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Fired child welfare workers lose bid to get back jobs

Five child welfare workers fired in the wake of a scandal about uninvestigated abuse complaints will not be getting their jobs back.


Five child welfare workers fired in the wake of a scandal about uninvestigated abuse complaints will not be getting their jobs back.

Without comment, the Arizona Supreme Court refused to disturb a 2016 ruling by the Court of Appeals, which concluded that the employees were all supervisors. What that means, the appellate court said, is that they were “at will” employees who, under state law could be fired for no reason at all.

The order, issued Monday, is likely the last gasp in the effort by Terry Woods, their attorney, to seek reinstatement or compensation for his clients who he said were made “scapegoats” for decisions made by upper management.

The case has its roots in the finding in late 2013 that almost one of every 12 child-abuse complaints reported to Child Protective Services that year was not investigated. Clarence Carter, whose Department of Economic Security at the time had purview over CPS, said his top investigator had found there had been an unofficial policy at the agency of marking certain complaints as “not investigated” even before any further inquiry was done.

Carter said the process started as a way to prioritize cases to deal with limited resources. But he said it  had accelerated to a point where nearly half of those 6,000 cases designated “NI” since 2009 occurred in 2013 despite state law that there be at least some investigation of every complaint that meets certain criteria.

An inquiry by the Department of Public Safety concluded that the five employees — Deborah Harper, Tracey Everitt, Janet Sabol, Michelle Parker and Jana Leineweber — were part of a special team charged with handling the backlog of CPS complaints. More to the point, Charles Flanagan, head of the newly created Division of Child Safety and Family Services, said they were instrumental in crafting the policy that resulted in ignoring the laws on mandatory investigation.

Flanagan said, though, the DPS report showed no evidence of malicious intent.

“It appears what they were trying to do is take some of the workload off the field,” he said, with abuse and neglect complaints coming in faster than caseworkers could handle them. And Flanagan said all that was complicated by cuts in the CPS budget.

But in the end, the five, who had been put on leave, were subsequently fired.

Woods, in filing suit in 2014, said the report which led to their termination was essentially a pre-determined fix.

“The conclusion was reached before the investigation was done,” he said of the DPS inquiry. He said once it became clear that many complaints had been marked as not investigated, a decision was made that someone had to be blamed.

“I think there’s a really good chance that a decision was made somewhere up the chain that some heads had to roll and that was the way this thing was going to end,” Woods said.

But the appellate judges said the only thing that matters is what Arizona law says about the rights of workers.

Appellate Judge Andrew Gould, writing for the court, said employees are considered to be “at will” and can be fired at any time unless there is an actual contract to the contrary. That’s not at issue here.

There are exceptions, he said, like when a firing runs afoul of public policy as set forth in statute. And Gould said people who are fired for refusing to violate a state law also have legal remedies.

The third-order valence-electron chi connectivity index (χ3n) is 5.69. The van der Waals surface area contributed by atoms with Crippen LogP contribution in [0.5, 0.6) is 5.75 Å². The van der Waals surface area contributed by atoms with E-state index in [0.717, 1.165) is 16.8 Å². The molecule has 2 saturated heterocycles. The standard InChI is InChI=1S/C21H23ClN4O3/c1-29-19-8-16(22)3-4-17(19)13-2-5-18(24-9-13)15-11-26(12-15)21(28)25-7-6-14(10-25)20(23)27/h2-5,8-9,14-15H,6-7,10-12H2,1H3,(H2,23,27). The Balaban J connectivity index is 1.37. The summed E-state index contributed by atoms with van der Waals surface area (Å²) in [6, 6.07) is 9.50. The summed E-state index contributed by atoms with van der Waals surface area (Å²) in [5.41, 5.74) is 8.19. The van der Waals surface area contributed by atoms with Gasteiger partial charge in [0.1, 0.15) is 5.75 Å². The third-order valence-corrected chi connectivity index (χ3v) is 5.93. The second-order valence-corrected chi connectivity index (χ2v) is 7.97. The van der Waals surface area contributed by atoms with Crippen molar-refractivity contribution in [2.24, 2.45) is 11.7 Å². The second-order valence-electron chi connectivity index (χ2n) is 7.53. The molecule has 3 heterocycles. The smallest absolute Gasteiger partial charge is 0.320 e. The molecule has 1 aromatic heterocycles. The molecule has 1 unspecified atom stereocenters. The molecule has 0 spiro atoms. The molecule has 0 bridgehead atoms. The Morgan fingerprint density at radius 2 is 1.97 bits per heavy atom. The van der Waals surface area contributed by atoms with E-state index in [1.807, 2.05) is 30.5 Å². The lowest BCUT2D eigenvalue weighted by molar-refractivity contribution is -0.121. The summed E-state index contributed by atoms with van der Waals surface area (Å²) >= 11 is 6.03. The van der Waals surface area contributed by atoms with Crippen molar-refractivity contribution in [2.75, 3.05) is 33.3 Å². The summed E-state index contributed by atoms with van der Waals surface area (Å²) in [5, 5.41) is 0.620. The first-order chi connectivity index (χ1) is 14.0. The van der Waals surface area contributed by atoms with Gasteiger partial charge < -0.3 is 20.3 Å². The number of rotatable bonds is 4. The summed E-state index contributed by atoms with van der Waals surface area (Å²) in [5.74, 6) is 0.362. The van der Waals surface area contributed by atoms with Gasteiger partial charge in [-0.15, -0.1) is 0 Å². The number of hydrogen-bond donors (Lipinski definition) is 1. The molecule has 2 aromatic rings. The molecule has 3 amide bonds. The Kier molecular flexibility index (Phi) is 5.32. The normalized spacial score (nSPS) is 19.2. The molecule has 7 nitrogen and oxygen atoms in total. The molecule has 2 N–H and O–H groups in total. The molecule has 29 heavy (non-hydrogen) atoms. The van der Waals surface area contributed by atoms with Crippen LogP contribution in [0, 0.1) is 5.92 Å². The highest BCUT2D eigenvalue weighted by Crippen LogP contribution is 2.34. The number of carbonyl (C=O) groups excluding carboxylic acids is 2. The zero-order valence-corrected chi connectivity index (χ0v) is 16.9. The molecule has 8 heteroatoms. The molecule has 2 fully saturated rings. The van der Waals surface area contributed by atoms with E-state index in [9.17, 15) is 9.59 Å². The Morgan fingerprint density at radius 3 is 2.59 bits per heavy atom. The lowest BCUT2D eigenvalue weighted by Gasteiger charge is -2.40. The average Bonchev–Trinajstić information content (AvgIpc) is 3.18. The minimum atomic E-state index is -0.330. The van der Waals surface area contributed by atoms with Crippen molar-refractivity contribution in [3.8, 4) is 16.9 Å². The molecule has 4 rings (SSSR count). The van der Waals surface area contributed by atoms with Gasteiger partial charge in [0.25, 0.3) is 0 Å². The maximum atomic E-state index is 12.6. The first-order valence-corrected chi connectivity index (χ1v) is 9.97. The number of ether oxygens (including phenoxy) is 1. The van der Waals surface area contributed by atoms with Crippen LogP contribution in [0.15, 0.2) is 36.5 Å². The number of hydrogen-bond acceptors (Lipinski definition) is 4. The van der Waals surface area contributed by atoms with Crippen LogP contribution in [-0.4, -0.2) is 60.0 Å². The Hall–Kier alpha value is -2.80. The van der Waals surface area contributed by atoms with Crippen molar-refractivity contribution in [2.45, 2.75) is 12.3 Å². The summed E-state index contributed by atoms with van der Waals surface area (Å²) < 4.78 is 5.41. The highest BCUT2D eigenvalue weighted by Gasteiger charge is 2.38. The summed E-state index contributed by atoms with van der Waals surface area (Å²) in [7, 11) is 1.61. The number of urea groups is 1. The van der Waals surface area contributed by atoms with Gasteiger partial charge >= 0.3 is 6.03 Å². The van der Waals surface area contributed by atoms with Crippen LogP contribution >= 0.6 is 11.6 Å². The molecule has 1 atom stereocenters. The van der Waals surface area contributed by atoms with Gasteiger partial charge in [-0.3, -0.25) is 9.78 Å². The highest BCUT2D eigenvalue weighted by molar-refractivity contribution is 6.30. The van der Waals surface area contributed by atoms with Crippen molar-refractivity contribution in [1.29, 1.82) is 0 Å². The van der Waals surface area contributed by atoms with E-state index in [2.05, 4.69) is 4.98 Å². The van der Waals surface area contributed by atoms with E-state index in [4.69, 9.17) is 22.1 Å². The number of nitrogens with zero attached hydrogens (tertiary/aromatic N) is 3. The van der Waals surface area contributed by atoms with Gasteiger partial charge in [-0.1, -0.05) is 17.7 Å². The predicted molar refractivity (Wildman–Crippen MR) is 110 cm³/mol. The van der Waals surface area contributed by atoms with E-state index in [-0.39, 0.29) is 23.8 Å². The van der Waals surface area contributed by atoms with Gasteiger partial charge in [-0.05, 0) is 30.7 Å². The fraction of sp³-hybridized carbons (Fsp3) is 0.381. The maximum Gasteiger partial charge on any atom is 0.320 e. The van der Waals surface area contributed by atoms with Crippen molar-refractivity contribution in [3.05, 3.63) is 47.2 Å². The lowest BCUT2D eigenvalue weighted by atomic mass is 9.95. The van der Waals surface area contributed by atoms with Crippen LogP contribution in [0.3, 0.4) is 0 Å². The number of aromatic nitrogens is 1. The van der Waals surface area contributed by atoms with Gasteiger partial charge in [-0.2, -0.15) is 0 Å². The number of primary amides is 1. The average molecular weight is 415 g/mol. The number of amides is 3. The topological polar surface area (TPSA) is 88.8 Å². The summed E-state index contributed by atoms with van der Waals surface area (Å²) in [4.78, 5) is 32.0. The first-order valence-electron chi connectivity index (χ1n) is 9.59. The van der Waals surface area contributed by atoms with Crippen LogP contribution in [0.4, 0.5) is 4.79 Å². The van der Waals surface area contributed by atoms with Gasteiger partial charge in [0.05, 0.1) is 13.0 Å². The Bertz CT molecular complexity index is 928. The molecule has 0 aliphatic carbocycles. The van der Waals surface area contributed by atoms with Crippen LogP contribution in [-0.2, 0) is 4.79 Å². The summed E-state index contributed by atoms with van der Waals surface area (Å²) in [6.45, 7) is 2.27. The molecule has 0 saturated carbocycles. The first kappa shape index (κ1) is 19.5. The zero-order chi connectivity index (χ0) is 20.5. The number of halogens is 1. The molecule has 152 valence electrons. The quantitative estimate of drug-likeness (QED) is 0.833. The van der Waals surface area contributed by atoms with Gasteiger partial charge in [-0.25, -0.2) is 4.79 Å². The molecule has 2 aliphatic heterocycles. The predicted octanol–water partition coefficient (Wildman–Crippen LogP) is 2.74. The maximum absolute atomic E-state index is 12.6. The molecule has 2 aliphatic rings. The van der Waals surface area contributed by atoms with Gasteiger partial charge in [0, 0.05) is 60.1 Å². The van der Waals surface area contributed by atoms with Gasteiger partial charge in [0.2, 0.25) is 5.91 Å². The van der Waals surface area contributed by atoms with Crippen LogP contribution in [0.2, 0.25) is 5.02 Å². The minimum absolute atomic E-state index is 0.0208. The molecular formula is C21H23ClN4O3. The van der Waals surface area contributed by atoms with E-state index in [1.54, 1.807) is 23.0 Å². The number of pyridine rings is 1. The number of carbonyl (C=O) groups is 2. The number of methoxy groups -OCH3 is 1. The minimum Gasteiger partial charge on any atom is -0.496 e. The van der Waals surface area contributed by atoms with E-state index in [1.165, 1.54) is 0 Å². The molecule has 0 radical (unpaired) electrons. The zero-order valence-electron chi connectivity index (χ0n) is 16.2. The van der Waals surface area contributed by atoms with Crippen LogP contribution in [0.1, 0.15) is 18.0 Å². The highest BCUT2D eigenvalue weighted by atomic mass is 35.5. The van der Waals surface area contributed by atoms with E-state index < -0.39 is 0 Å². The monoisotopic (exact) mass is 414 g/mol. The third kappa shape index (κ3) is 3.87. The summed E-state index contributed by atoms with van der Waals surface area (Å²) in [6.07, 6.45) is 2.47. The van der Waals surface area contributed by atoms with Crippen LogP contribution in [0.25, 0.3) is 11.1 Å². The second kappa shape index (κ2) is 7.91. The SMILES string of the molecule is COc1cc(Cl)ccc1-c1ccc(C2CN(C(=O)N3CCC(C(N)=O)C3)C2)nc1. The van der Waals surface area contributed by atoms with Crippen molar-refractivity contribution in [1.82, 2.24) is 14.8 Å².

But the judge rejected the claim by the fired workers that it is contrary to public policy to fire them because they were competently performing their jobs. He said all were supervisors who were not covered by state personnel rules then in effect.

The workers separately said they were directed by supervisors to use the “NI” designation on files. And they said if they had disobeyed that direction they would have been guilty of the crime of knowingly failing to perform a duty “which is required by law.”

Gould was unimpressed.

“No law required CPS, plaintiffs or their supervisors to designate abuse and neglect reports as ‘NI,’ ” he wrote. “As a result, plaintiffs would not have violated (the law) by refusing to apply the ‘NI’ designation, because the supervisor’s orders to use the ‘NI’ designation did not have the force of law.”

Woods did not dispute that conclusion. But he said the appellate judges should have determined that, as a matter of common law, it was wrong for the state to fire people who were basically doing what they were told to do.

He said much of the reason they were dismissed was because of the bad press over that “NI” designation.

“It was nothing new,” he said, and had been used off and on for a decade. And Woods insisted that the complaints were not just written off summarily but that they had been subject to a “triage” screening, with the supervisors deciding that further inquiry by caseworkers was not appropriate.

But what stuck in the public mind, he said, was marking cases as “NI.”

It read terrible in the newspaper,” Woods said.

Also getting the ax in 2014 was Sharon Sergent who was their supervisor and who in turn reported to Carter, director of the Department of Economic Security. She never sued.

Flanagan said there was no evidence that Carter knew of the unofficial policy. He would not answer, though, whether he thought Carter should have been aware of what was going on at the agency.

Carter submitted his resignation to Gov. Doug Ducey shortly after he took office in January 2015. His resignation letter made no mention of the scandal.

A month later Ducey fired Flanagan, saying he wanted a change in the “broken” child-welfare system.

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